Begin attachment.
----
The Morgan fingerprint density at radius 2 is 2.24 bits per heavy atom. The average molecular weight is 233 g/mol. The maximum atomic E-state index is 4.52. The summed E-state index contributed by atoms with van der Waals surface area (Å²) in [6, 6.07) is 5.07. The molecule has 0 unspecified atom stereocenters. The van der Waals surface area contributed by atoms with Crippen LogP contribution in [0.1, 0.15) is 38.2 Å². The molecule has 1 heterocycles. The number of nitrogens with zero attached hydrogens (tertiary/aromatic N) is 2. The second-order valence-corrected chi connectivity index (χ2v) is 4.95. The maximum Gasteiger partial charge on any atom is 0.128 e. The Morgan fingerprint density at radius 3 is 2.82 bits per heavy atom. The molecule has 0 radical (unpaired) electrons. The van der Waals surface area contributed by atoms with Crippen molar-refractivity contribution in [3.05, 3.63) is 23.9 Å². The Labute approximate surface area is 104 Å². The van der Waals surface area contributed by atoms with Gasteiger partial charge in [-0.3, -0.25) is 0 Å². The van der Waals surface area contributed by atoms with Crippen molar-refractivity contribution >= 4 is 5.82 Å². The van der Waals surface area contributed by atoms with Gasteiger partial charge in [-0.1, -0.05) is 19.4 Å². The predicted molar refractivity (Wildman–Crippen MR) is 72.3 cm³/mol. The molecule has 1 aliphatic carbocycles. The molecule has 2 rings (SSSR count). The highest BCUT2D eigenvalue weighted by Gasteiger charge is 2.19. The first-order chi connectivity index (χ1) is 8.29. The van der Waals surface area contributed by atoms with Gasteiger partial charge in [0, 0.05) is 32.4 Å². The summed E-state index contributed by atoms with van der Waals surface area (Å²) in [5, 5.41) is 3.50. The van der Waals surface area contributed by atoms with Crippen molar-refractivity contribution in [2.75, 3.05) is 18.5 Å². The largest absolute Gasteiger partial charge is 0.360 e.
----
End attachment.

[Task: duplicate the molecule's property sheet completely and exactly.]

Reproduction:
The Morgan fingerprint density at radius 2 is 2.24 bits per heavy atom. The average molecular weight is 233 g/mol. The maximum atomic E-state index is 4.52. The summed E-state index contributed by atoms with van der Waals surface area (Å²) in [6, 6.07) is 5.07. The molecule has 0 unspecified atom stereocenters. The van der Waals surface area contributed by atoms with Crippen LogP contribution in [0.1, 0.15) is 38.2 Å². The molecule has 1 heterocycles. The number of nitrogens with zero attached hydrogens (tertiary/aromatic N) is 2. The second-order valence-corrected chi connectivity index (χ2v) is 4.95. The maximum Gasteiger partial charge on any atom is 0.128 e. The Morgan fingerprint density at radius 3 is 2.82 bits per heavy atom. The molecule has 0 radical (unpaired) electrons. The van der Waals surface area contributed by atoms with Crippen molar-refractivity contribution in [3.05, 3.63) is 23.9 Å². The Labute approximate surface area is 104 Å². The van der Waals surface area contributed by atoms with Gasteiger partial charge in [-0.3, -0.25) is 0 Å². The van der Waals surface area contributed by atoms with Crippen molar-refractivity contribution >= 4 is 5.82 Å². The van der Waals surface area contributed by atoms with Gasteiger partial charge in [-0.1, -0.05) is 19.4 Å². The predicted molar refractivity (Wildman–Crippen MR) is 72.3 cm³/mol. The molecule has 1 aliphatic carbocycles. The molecule has 2 rings (SSSR count). The highest BCUT2D eigenvalue weighted by Gasteiger charge is 2.19. The first-order chi connectivity index (χ1) is 8.29. The van der Waals surface area contributed by atoms with Gasteiger partial charge in [0, 0.05) is 32.4 Å². The summed E-state index contributed by atoms with van der Waals surface area (Å²) in [5, 5.41) is 3.50. The van der Waals surface area contributed by atoms with Crippen molar-refractivity contribution in [2.75, 3.05) is 18.5 Å². The largest absolute Gasteiger partial charge is 0.360 e.